Millions of Britons lose track of old savings after banks swallowed by rival

Martin Lewis discusses UK regulated savings accounts

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Although the money is still out there and may be claimed, it can be hard to track down and could get lost altogether. The roll call of household name brands that have gone “extinct” in the last 15 years includes Abbey National, Alliance & Leicester, Bradford & Bingley, Birmingham Midshires, Britannia, Cheltenham & Gloucester and Northern Rock. Woolwich was absorbed into Barclays, while Norwich & Peterborough Building Society became part of the Yorkshire Building Society group. Many customers have failed to keep up to date with the various mergers and acquisitions and risk becoming disconnected from their bank accounts, savings and pensions.

One in four have an account with a now-defunct brand, with more unsure what they have, according to new research from Gretel, a free online hub that will help people reconnect with lost and dormant accounts.

Gretel calculates that almost 20 million have become disconnected from financial services products and risk losing “dormant” or unclaimed money worth more than £50billion.

Of those who have lost track of an account, half have lost savings while four in 10 have lost current accounts. Half of those who tried to trace their money have failed, saying the process was too difficult.

Gretel chief executive Duncan Stevens said: “Many became disconnected after moving house, getting married or divorced, or losing a loved one.”

He added banks and building societies must inform customers of takeovers but many ignore the paperwork or have moved house: “If your bank cannot contact you for a few months, your account becomes dormant.”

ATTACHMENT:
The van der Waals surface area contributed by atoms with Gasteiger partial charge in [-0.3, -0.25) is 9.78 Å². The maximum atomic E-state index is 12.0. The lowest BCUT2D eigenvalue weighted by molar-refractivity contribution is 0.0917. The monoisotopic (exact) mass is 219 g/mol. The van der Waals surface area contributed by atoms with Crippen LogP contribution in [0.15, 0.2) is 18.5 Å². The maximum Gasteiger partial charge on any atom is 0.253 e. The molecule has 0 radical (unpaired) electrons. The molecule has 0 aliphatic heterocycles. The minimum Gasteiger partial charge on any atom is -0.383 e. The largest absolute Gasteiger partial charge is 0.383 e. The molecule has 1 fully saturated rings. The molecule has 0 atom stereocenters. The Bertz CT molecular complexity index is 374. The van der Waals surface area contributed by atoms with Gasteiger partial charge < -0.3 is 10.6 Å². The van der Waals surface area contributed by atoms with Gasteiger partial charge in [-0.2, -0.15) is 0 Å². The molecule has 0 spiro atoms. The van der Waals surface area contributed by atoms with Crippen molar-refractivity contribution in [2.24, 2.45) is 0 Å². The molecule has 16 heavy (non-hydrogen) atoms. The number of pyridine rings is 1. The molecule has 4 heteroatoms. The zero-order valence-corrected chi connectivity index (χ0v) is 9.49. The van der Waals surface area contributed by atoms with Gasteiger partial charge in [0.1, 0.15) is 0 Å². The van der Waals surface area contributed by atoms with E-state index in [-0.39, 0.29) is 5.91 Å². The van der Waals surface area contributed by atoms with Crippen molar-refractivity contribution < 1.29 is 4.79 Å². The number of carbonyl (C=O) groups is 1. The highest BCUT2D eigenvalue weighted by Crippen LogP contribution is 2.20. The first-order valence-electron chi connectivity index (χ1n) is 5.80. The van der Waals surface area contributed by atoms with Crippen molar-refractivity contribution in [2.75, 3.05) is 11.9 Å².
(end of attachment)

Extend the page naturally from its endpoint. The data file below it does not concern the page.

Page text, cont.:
He said when Gretel launches it will help people identify lost pots of money in less than three minutes. Separate figures from pension specialist Aegon shows 6.4 million people aged between 22 and 65 may have misplaced some of their retirement savings.

Aegon head of pensions Kate Smith said the risk is likely to grow: “Smaller pots from earlier in your career are difficult to keep track of but do not underestimate their value.”

Smith suggested tracing lost schemes using the Department for Work & Pensions tracing service at Gov.uk.

Separate figures from the Pensions Policy Institute show that 6.6 million have £20billion in unclaimed pensions. Chris Hardie, financial planner at advisory firm 7IM, said: “The first step is to work out what you have and where it is. So keep a record of all assets, tracking down any that are missing.”

The UnclaimedAssets Register, run by Experian, charges a fixed £25 fee per search for lost accounts. Nathan Wallis, chief of staff at Wesleyan, said the money held in legacy savings accounts could work much harder: “Investing the money could help it outpace inflation.”

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